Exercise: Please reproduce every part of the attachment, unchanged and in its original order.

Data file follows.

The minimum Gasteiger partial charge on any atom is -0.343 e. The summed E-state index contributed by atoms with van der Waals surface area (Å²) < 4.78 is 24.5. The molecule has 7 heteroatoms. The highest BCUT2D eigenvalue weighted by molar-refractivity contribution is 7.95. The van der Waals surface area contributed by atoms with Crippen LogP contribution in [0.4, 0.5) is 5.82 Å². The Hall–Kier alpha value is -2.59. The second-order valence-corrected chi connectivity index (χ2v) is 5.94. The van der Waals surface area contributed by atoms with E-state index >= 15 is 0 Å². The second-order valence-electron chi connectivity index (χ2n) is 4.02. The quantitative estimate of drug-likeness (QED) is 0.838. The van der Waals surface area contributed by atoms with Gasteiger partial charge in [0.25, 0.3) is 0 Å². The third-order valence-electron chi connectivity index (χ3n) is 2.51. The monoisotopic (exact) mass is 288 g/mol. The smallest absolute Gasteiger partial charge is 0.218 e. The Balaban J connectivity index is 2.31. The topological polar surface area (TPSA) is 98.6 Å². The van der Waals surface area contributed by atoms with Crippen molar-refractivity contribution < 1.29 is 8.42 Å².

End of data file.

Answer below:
The minimum Gasteiger partial charge on any atom is -0.343 e. The summed E-state index contributed by atoms with van der Waals surface area (Å²) < 4.78 is 24.5. The molecule has 7 heteroatoms. The highest BCUT2D eigenvalue weighted by molar-refractivity contribution is 7.95. The van der Waals surface area contributed by atoms with Crippen LogP contribution in [0.4, 0.5) is 5.82 Å². The Hall–Kier alpha value is -2.59. The second-order valence-corrected chi connectivity index (χ2v) is 5.94. The van der Waals surface area contributed by atoms with E-state index >= 15 is 0 Å². The second-order valence-electron chi connectivity index (χ2n) is 4.02. The quantitative estimate of drug-likeness (QED) is 0.838. The van der Waals surface area contributed by atoms with Gasteiger partial charge in [0.25, 0.3) is 0 Å². The third-order valence-electron chi connectivity index (χ3n) is 2.51. The monoisotopic (exact) mass is 288 g/mol. The smallest absolute Gasteiger partial charge is 0.218 e. The Balaban J connectivity index is 2.31. The topological polar surface area (TPSA) is 98.6 Å². The van der Waals surface area contributed by atoms with Crippen molar-refractivity contribution < 1.29 is 8.42 Å².